CHOLISTAN - The situation in Cholistan is far from being called drought or famine-like though a long dry spell has brought difficulties to a section of people in this part of Punjab.

Efforts are on to arrest the situation from going worse. As such no panic is among the people of Cholistan though they are worried about the scarcity of water and its need in future.

During the last seven months, Cholistan with 26,000sqkm of land and population from 150,000 to 200,000, had meager or no rain at all.  As a result, water reservoirs for animals ran out of water and the crops which depend o rainwater were badly affected, but not to an alarming proportion. Of this measurement of land, only 10 percent is desert which is stated to be most affected. The villages are sporadic and isolated and though they were also hit by water shortage, the situation there is under control.

The chief minister, during his visit to the remote areas of Cholistan, received firsthand information of the situation and himself saw how serious it was and how he could come to the rescue of the people.

He was briefed by the commissioner, secretaries, ministers and adviser; he heard problems of the locals after personally interacting with them. They informed the CM of their problems, mostly related to their development schemes and no one, despite being repeatedly asked by the CM, affirmed that any casualty took place or they were losing their cattle or had run short of food.

Some locals, including those from the rival political parties, spoke about the migration of the people, but it was a routine matter for wheat and canola harvesting. No deaths of kids or women were seen or reported anywhere. So the visit of the CM was just an opportunity for the locals to communicate with him about water lines, canals, roads, allotment of lands and education problems.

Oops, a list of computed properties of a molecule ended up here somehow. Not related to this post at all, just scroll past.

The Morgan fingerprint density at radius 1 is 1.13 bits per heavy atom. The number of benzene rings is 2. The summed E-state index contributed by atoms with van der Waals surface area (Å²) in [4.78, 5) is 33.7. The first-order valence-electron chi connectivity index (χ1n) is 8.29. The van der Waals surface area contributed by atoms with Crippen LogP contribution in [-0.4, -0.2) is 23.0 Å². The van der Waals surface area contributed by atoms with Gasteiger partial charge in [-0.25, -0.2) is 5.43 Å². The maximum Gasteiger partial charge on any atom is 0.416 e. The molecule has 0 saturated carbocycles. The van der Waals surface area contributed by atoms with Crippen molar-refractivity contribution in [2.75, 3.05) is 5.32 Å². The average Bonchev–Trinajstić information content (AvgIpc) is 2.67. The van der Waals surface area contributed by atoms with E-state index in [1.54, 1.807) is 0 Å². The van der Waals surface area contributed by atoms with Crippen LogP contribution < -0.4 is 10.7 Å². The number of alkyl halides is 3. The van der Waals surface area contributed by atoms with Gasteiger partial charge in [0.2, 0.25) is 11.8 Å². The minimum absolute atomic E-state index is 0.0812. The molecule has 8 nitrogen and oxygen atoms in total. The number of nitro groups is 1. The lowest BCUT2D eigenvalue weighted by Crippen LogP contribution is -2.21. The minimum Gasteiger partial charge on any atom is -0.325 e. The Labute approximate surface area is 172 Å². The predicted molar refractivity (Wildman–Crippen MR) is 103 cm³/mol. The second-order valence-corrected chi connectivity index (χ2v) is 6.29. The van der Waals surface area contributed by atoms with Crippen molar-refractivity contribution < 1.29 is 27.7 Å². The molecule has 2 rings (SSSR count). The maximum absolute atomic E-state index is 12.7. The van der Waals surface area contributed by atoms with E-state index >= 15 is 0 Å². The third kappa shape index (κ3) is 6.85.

The chief minister went to a village house where he was offered an ajrak. At another house, he was presented a chaddar. One may think that it was a show managed or planned by the administration and police officers to impress the CM and give him an impression of goody-goody everywhere though the ground facts tell the truth. An actual drought or famine entails pathetic scenes of death of people, their crying for food and water, corpses of animals lying at various places, exodus of the masses to safer places and the mob protests.

From the low altitude aerial view nothing of that sort was seen anywhere; however, the dry weather had made the land dry while the sandy desert area was naturally dotted with shrubs and bushes with its own habitat, which was quite natural.

As to shortage of water and the health and food problems, the government took timely action as soon as the media drew attention to it. The CM first of all set up a committee comprising ministers, the chief secretary, secretaries and others, which is busy taking care of the problems and attending to emergency and urgent needs. They have set camps to provide health care and vaccinate animals, besides providing bladders to the people each containing 5,000 liter of water sufficient for two/three days of the village people. 

The chief minister directed the secretaries to visit the area twice in a week and the chief secretary once in every 10 days. He himself announced to visit again after 10 days. The CM announced Rs 2.37 billion package which was found more than what they expected. With this amount, they would be provided with potable water, canal water, new roads and repair of the present ones. He warned the officers against committing any negligence in their duties towards the needy of the area.

The CM, addressing the people, also got enraged over some media report which he believed had distorted the facts and exaggerated the situation. He lamented the reports were not based on facts.

From the input he received from the locals the CM said it clearly contradicted any kind of drought in the area or any extraordinary situation.  Despite all, it is a fact that the locals are awaiting rains which are not forthcoming; the situation may get worse. Announcements have been made to take precautionary measures to avert the possible worst in future. And it is up to the government and the officialdom to act and keep the normalcy in Cholistan intact. Otherwise things will not look as they do today.